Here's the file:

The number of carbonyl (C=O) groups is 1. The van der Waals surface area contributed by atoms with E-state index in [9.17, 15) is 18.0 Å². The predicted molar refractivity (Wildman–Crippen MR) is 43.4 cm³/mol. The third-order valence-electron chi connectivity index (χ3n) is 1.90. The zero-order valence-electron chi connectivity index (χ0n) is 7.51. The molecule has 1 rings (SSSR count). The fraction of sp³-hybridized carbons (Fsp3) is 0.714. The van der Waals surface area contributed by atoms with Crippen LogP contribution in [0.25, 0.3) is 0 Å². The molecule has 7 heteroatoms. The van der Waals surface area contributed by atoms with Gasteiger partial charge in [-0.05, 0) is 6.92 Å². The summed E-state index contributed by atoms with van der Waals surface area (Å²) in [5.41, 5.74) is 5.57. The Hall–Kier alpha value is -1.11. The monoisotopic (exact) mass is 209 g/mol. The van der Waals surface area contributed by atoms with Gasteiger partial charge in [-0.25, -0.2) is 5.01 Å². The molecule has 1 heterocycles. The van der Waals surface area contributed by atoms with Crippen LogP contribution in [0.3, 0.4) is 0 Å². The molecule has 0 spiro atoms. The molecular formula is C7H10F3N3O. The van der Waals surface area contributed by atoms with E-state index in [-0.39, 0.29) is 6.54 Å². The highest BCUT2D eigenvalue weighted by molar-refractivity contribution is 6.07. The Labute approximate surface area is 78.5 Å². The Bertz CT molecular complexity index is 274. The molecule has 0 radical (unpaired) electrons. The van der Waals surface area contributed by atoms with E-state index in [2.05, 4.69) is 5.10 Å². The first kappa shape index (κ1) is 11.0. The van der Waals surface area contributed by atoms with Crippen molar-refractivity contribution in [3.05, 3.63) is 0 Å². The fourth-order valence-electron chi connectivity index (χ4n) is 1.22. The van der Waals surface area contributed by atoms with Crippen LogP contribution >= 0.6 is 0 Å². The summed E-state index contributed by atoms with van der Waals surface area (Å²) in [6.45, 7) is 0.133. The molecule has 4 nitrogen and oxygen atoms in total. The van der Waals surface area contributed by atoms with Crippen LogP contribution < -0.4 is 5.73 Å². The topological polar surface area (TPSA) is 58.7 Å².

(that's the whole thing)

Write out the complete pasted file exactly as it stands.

The number of carbonyl (C=O) groups is 1. The van der Waals surface area contributed by atoms with E-state index in [9.17, 15) is 18.0 Å². The predicted molar refractivity (Wildman–Crippen MR) is 43.4 cm³/mol. The third-order valence-electron chi connectivity index (χ3n) is 1.90. The zero-order valence-electron chi connectivity index (χ0n) is 7.51. The molecule has 1 rings (SSSR count). The fraction of sp³-hybridized carbons (Fsp3) is 0.714. The van der Waals surface area contributed by atoms with Crippen LogP contribution in [0.25, 0.3) is 0 Å². The molecule has 7 heteroatoms. The van der Waals surface area contributed by atoms with Gasteiger partial charge in [-0.05, 0) is 6.92 Å². The summed E-state index contributed by atoms with van der Waals surface area (Å²) in [5.41, 5.74) is 5.57. The Hall–Kier alpha value is -1.11. The monoisotopic (exact) mass is 209 g/mol. The van der Waals surface area contributed by atoms with Gasteiger partial charge in [-0.25, -0.2) is 5.01 Å². The molecule has 1 heterocycles. The van der Waals surface area contributed by atoms with Crippen LogP contribution in [0.3, 0.4) is 0 Å². The molecule has 0 spiro atoms. The molecular formula is C7H10F3N3O. The van der Waals surface area contributed by atoms with E-state index in [-0.39, 0.29) is 6.54 Å². The highest BCUT2D eigenvalue weighted by molar-refractivity contribution is 6.07. The Labute approximate surface area is 78.5 Å². The Bertz CT molecular complexity index is 274. The molecule has 0 radical (unpaired) electrons. The van der Waals surface area contributed by atoms with E-state index in [2.05, 4.69) is 5.10 Å². The first kappa shape index (κ1) is 11.0. The van der Waals surface area contributed by atoms with Crippen molar-refractivity contribution in [3.05, 3.63) is 0 Å². The fourth-order valence-electron chi connectivity index (χ4n) is 1.22. The van der Waals surface area contributed by atoms with Crippen LogP contribution >= 0.6 is 0 Å². The summed E-state index contributed by atoms with van der Waals surface area (Å²) in [6.45, 7) is 0.133. The molecule has 4 nitrogen and oxygen atoms in total. The van der Waals surface area contributed by atoms with Crippen LogP contribution < -0.4 is 5.73 Å². The topological polar surface area (TPSA) is 58.7 Å².